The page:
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ePlasty: Vol. 14
Pulmonary Injury Secondary to Feeding Tube Misplacement
Thomas R. Resch, MD, Leigh A. Price, MD, and Stephen M. Milner, MBBS, BDS, FRCS (Ed), FACS

Johns Hopkins Burn Center, The Johns Hopkins University School of Medicine, Baltimore, Md

Correspondence: This e-mail address is being protected from spambots. You need JavaScript enabled to view it
Keywords: CO2 monitoring, pulmonary injury, pneumothorax, intensive care, feeding tube


A 68-year-old female patient was admitted to the intensive care unit with severe burns and inhalation injury. During her hospitalization a nasoenteric small bore feeding tube (SBFT) was placed in a blind fashion at the bedside. Postplacement radiographs were obtained (Fig 1).

Figure 1. Plain films (a) of the abdomen following small bowel feeding tube placement and (b) of the chest after immediate removal of the tube.


1. What is the diagnosis?

2. What is the incidence?

3. What are the risk factors?

4. What other placement techniques exist?


The patient has a large right-sided pneumothorax as a result of feeding tube misplacement into the airway. The tube was removed and a 14 French pigtail catheter was placed to reexpand the lung (Fig 2). A new feeding tube was then inserted by fluoroscopy.

Figure 2. Chest radiograph following decompression of right pneumothorax.

Approximately 1.2% to 2% of all blind SBFT insertions result in airway misplacement, 0.3% to 0.7% cause pulmonary injury (pneumothorax, hemopneumothorax, hydrothorax, empyema, and pneumonia), and 0.1% to 0.3% lead to death.1 At first glance, these numbers may seem insignificant, however, if taken in the context of all feeding tube placements in the United States, this would translate into more than 3000 injuries and deaths per year.1

Risk factors for SBFT misplacement include altered mental status, sedation, critical illness, intubation (endotracheal or tracheostomy tube), absent cough reflex, difficult or repeat tube placement, noncompliant behavior, and anatomic abnormalities.1 Note that the presence of a cuffed tracheal tube is not protective and instead may increase the risk of airway misplacement.1,2 In our case, a tracheostomy tube with an inflated cuff was in place and did not prevent the SBFT from entering the trachea. The tube preferentially went down the airway rather than the esophagus and easily passed the tracheal balloon with little to no resistance when examined fluoroscopically. Finally, greater clinician experience does not appear to decrease misplacements.1,2

Modalities to confirm SBFT placement range from simple bedside maneuvers to advanced technology using electromagnetic imaging. Techniques for bedside assessment include air insufflation during auscultation of the abdomen as well as aspiration of fluid to confirm gastric placement (goal pH < 4).2 While fast, simple, and inexpensive, these methods are too inaccurate and unreliable.2 The postplacement abdominal radiograph is considered the “gold standard” for confirmation of SBFT position.3 However, this will not prevent injury during the insertion process. A 2-step radiographic approach attempts to address this issue with an initial chest radiograph obtained at a SBFT depth of 30 cm to confirm esophageal passage before full advancement of the tube.4,5 This technique can be time consuming and results in additional radiation exposure to the patient. Another adjunct is CO2 detection via capnography or colorimetry.1,2 The latter technique has a reported sensitivity and specificity of 100% and may ultimately replace the initial radiograph in the 2-radiograph technique.1-3 Rarely, false-negative results have been reported secondary to tube obstruction by kinking, mucus, or lubricating jelly.1 For this reason, some newer colorimetric detectors employ a small plastic bellows attachment.1 Commercially available electromagnetic devices are another tool designed specifically for bedside SBFT placement. These have the advantage of providing real time guidance during the entire placement process via an electromagnetic transmitter in the stylette tip.1 This not only helps to avoid injury but may facilitate more precise postpyloric positioning. These devices may ultimately eliminate the need for a confirmatory radiograph.1 Drawbacks include the cost of specialized SBFTs and the need for an available device with trained operators.1 Finally, fluoroscopy, direct laryngoscopy, and endoscopy are all nearly failsafe placement techniques but are impractical for routine use.1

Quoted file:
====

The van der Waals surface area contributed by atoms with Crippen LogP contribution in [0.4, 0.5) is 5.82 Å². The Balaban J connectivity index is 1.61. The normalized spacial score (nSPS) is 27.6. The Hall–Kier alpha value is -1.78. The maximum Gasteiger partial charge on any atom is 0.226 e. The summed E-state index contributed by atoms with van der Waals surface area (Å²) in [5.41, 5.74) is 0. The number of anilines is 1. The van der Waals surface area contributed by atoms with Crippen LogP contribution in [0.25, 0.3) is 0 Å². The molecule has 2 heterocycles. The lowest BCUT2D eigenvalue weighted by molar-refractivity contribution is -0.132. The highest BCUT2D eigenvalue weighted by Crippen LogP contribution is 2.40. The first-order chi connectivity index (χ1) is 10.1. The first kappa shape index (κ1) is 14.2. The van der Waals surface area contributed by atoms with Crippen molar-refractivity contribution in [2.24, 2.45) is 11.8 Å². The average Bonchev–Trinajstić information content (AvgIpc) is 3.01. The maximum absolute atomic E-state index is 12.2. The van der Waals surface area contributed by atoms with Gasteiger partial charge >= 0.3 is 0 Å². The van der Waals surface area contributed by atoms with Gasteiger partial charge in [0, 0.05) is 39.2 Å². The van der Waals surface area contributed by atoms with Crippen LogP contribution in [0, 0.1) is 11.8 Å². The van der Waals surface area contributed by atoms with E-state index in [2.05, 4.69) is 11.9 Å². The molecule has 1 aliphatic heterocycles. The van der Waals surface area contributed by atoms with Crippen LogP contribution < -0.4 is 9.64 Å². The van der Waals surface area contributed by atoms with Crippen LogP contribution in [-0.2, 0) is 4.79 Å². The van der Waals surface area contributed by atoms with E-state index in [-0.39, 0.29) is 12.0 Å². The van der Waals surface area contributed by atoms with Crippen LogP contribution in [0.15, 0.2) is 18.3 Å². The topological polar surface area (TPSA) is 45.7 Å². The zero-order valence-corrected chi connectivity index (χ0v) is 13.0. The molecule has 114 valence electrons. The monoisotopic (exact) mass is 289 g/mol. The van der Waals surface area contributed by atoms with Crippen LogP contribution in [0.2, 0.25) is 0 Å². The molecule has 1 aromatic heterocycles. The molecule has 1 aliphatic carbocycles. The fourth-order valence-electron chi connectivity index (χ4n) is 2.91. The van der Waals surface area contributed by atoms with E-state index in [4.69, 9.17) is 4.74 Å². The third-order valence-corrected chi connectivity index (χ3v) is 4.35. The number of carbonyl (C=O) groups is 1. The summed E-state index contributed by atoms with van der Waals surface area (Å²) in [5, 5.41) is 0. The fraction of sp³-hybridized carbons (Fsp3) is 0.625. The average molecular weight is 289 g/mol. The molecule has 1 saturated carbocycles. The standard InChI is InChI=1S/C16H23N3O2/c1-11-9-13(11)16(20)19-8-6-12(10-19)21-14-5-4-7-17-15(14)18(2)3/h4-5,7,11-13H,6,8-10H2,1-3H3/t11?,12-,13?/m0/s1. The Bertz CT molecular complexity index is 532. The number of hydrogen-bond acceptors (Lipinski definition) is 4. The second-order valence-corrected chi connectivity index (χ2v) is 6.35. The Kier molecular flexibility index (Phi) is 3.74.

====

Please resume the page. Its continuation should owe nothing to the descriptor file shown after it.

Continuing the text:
In summary, bronchopulmonary SBFT misplacement is rare but can have significant consequences. The blind placement technique should be limited to noncritically ill patients with normal swallow function. Newer insertion techniques and devices represent safer options with few disadvantages.


1. Krenitsky J. Nutrition issues in gastroenterology, series no. 93: blind bedside placement of feeding tubes: treatment or threat? Pract Gastroenterol. 2011;35(3):32-42.

2. Halloran O, Grecu B, Sinha A. Methods and complications of nasoenteral intubation. JPEN J Parenter Enteral Nutr. 2011;35:61-6.

3. Stayner JL, Bhatnagar A, McGinn AN, Fang JC. Feeding tube placement: errors and complications. Nutr Clin Pract. 2012;27:738-48.

4. Roubenoff R, Ravich WJ. Pneumothorax due to nasogastric feeding tubes: report of four cases, review of the literature, and recommendations for prevention. Arch Intern Med. 1989;149(1):184-8.

5. Marderstein EL, Simmons RL, Ochoa JB. Patient safety: effect of institutional protocols on adverse events related to feeding tube placement in the critically ill. J Am Coll Surg. 2004;199(1):39-50.

Journal ID: ePlasty Volume: 14
ISSN: 1937-5719 E-location ID: ic24
Publisher: Open Science Company, LLC Published: August 7, 2014

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